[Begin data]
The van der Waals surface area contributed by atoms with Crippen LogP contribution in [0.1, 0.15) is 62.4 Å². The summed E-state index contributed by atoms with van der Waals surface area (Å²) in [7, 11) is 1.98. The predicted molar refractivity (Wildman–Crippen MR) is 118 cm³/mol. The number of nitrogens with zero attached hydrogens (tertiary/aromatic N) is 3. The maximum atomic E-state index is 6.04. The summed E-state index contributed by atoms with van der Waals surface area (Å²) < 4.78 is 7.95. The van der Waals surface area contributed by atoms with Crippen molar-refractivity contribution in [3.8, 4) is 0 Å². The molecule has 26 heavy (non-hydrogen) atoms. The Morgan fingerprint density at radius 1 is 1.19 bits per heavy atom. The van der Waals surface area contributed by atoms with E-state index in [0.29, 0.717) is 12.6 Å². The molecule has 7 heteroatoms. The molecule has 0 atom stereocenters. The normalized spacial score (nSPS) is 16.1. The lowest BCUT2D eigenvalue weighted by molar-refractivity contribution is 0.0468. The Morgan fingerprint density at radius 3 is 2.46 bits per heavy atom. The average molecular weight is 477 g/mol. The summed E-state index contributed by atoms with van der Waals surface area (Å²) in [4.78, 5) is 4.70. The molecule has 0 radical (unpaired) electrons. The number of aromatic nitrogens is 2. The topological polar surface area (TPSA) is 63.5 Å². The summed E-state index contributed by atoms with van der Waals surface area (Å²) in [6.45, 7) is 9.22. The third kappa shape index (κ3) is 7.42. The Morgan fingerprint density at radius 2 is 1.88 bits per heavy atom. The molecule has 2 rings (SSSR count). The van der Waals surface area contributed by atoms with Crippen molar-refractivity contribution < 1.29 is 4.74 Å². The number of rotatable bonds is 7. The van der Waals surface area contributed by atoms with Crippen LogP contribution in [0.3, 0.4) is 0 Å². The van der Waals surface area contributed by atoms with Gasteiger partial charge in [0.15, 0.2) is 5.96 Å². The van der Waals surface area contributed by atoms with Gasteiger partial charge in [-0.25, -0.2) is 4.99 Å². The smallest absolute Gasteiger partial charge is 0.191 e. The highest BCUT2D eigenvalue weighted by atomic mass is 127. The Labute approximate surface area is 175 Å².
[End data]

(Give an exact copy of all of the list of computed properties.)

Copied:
The van der Waals surface area contributed by atoms with Crippen LogP contribution in [0.1, 0.15) is 62.4 Å². The summed E-state index contributed by atoms with van der Waals surface area (Å²) in [7, 11) is 1.98. The predicted molar refractivity (Wildman–Crippen MR) is 118 cm³/mol. The number of nitrogens with zero attached hydrogens (tertiary/aromatic N) is 3. The maximum atomic E-state index is 6.04. The summed E-state index contributed by atoms with van der Waals surface area (Å²) < 4.78 is 7.95. The van der Waals surface area contributed by atoms with Crippen molar-refractivity contribution in [3.8, 4) is 0 Å². The molecule has 26 heavy (non-hydrogen) atoms. The Morgan fingerprint density at radius 1 is 1.19 bits per heavy atom. The van der Waals surface area contributed by atoms with E-state index in [0.29, 0.717) is 12.6 Å². The molecule has 7 heteroatoms. The molecule has 0 atom stereocenters. The normalized spacial score (nSPS) is 16.1. The lowest BCUT2D eigenvalue weighted by molar-refractivity contribution is 0.0468. The Morgan fingerprint density at radius 3 is 2.46 bits per heavy atom. The average molecular weight is 477 g/mol. The summed E-state index contributed by atoms with van der Waals surface area (Å²) in [4.78, 5) is 4.70. The molecule has 0 radical (unpaired) electrons. The number of aromatic nitrogens is 2. The topological polar surface area (TPSA) is 63.5 Å². The summed E-state index contributed by atoms with van der Waals surface area (Å²) in [6.45, 7) is 9.22. The third kappa shape index (κ3) is 7.42. The Morgan fingerprint density at radius 2 is 1.88 bits per heavy atom. The molecule has 2 rings (SSSR count). The van der Waals surface area contributed by atoms with Crippen molar-refractivity contribution < 1.29 is 4.74 Å². The number of rotatable bonds is 7. The van der Waals surface area contributed by atoms with Crippen LogP contribution in [0.3, 0.4) is 0 Å². The van der Waals surface area contributed by atoms with Gasteiger partial charge in [0.15, 0.2) is 5.96 Å². The van der Waals surface area contributed by atoms with Gasteiger partial charge in [-0.25, -0.2) is 4.99 Å². The smallest absolute Gasteiger partial charge is 0.191 e. The highest BCUT2D eigenvalue weighted by atomic mass is 127. The Labute approximate surface area is 175 Å².